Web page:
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Once Upon a Time in New York: the Birth of Hip Hop, Disco and Punk (2007)

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John Cale ...
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Jayne County ...
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Richard Hell ...
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5 March 2007 (UK)  »

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Doesn't have a huge amount of detail but it is tightly produced and makes for an engaging easily accessible potted history for the casual viewer
6 May 2007 | by (United Kingdom) – See all my reviews

In the late 1960's and 1970's New York was not the shinning world city that it now is. Crime was up and living conditions in many areas were very low. However against this background, various musical styles that would reach a global audience developed. This film explores the New York of the time and charts the rise of punk, disco and hip-hop with archive footage and contributions from key people involved at the time.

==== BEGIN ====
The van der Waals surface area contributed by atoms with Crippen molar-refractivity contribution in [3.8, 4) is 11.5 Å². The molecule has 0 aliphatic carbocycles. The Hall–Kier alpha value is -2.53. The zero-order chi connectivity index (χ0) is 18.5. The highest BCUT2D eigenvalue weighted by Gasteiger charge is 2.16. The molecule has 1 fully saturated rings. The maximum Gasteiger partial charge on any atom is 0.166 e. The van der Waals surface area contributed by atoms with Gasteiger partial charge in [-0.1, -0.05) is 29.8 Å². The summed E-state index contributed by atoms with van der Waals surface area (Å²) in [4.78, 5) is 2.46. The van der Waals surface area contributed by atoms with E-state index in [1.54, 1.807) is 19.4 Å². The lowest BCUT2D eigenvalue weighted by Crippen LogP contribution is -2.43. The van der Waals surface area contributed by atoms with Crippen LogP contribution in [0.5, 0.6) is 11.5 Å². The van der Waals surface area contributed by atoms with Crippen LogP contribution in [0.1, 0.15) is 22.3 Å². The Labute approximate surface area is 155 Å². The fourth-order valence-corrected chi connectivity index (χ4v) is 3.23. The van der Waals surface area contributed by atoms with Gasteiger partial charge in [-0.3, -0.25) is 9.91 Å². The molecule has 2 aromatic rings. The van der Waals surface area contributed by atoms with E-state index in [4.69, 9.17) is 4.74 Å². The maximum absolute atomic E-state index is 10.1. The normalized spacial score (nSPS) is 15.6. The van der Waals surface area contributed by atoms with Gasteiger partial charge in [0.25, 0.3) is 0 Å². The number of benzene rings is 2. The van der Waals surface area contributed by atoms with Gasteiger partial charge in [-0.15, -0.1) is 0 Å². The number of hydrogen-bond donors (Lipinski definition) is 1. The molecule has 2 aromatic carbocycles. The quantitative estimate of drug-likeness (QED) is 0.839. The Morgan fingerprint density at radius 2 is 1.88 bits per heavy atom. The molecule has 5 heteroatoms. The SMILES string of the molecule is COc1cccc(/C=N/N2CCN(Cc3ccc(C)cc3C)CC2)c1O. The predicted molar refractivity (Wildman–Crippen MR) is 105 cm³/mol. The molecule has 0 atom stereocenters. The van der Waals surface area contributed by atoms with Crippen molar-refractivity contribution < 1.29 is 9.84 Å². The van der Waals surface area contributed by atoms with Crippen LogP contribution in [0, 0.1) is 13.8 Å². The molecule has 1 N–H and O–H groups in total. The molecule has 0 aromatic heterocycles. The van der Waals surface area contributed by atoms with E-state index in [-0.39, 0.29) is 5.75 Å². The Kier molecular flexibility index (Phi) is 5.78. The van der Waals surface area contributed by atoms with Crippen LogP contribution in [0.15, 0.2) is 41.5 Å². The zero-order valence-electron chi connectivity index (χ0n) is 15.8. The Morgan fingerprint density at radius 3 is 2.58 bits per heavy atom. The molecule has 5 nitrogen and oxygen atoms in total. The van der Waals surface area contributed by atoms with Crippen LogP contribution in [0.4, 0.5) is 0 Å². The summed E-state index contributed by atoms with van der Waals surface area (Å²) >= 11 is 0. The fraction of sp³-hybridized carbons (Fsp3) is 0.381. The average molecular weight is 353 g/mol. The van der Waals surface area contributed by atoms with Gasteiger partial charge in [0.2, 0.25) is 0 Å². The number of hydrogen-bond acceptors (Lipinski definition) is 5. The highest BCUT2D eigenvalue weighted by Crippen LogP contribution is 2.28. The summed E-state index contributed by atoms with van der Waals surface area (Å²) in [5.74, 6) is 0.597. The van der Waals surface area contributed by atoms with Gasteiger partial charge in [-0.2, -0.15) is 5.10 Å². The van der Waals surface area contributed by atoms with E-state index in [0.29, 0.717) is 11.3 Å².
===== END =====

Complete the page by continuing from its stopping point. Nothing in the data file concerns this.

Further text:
Apart from the terrible pan and scan job that had been done on the copy broadcast on BBC4 (where titles and names dropped off either side of the screen), this is a really well structured potted history of the musically creative period in New York City that produced punk rock, disco and hip hop. A lot of ground to cover perhaps but yet the film manages it thanks to tightly edited talking heads (including members of the Talking Heads!) and good use of archive footage. Of course it also achieves this by simplifying the history and period and not going into too much detail on any one aspect. To some viewers this will be a problem but the majority of casual viewers will appreciate the flow and overview provided.

Whalley and his team does a great job with the contributions and the archive footage to keep it tight but also make sure that we feel like we get the good out of impressive collection of people presented; many I could have listened to for longer but this was not the film for that. I suppose a lot of the credit should go to editor Quigley for bringing it all together and never actually having a moment that doesn't add value to the overall product. O'Brien's voice-over is restrained and well used in the way that it is never pushed to the fore or anywhere near the fore.

An interesting and engaging documentary for the casual viewer; sure it doesn't have a huge amount of detail but it is tightly produced and makes for an easily accessible potted history.


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